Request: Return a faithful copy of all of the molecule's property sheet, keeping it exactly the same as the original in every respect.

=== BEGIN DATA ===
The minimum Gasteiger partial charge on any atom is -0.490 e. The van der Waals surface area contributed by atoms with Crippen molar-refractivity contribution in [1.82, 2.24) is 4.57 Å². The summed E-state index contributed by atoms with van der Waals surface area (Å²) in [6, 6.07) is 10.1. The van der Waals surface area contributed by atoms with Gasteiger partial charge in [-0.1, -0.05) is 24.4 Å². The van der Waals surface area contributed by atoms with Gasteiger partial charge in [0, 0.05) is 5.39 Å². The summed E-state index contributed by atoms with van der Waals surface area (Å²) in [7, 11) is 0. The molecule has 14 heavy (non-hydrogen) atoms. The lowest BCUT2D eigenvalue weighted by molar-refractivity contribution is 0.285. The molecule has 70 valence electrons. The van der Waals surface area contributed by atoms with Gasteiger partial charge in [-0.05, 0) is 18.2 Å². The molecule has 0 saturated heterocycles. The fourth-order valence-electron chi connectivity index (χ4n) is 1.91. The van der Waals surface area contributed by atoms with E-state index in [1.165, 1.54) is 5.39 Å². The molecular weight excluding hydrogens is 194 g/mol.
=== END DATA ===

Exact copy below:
The minimum Gasteiger partial charge on any atom is -0.490 e. The van der Waals surface area contributed by atoms with Crippen molar-refractivity contribution in [1.82, 2.24) is 4.57 Å². The summed E-state index contributed by atoms with van der Waals surface area (Å²) in [6, 6.07) is 10.1. The van der Waals surface area contributed by atoms with Gasteiger partial charge in [-0.1, -0.05) is 24.4 Å². The van der Waals surface area contributed by atoms with Gasteiger partial charge in [0, 0.05) is 5.39 Å². The summed E-state index contributed by atoms with van der Waals surface area (Å²) in [7, 11) is 0. The molecule has 14 heavy (non-hydrogen) atoms. The lowest BCUT2D eigenvalue weighted by molar-refractivity contribution is 0.285. The molecule has 70 valence electrons. The van der Waals surface area contributed by atoms with Gasteiger partial charge in [-0.05, 0) is 18.2 Å². The molecule has 0 saturated heterocycles. The fourth-order valence-electron chi connectivity index (χ4n) is 1.91. The van der Waals surface area contributed by atoms with E-state index in [1.165, 1.54) is 5.39 Å². The molecular weight excluding hydrogens is 194 g/mol.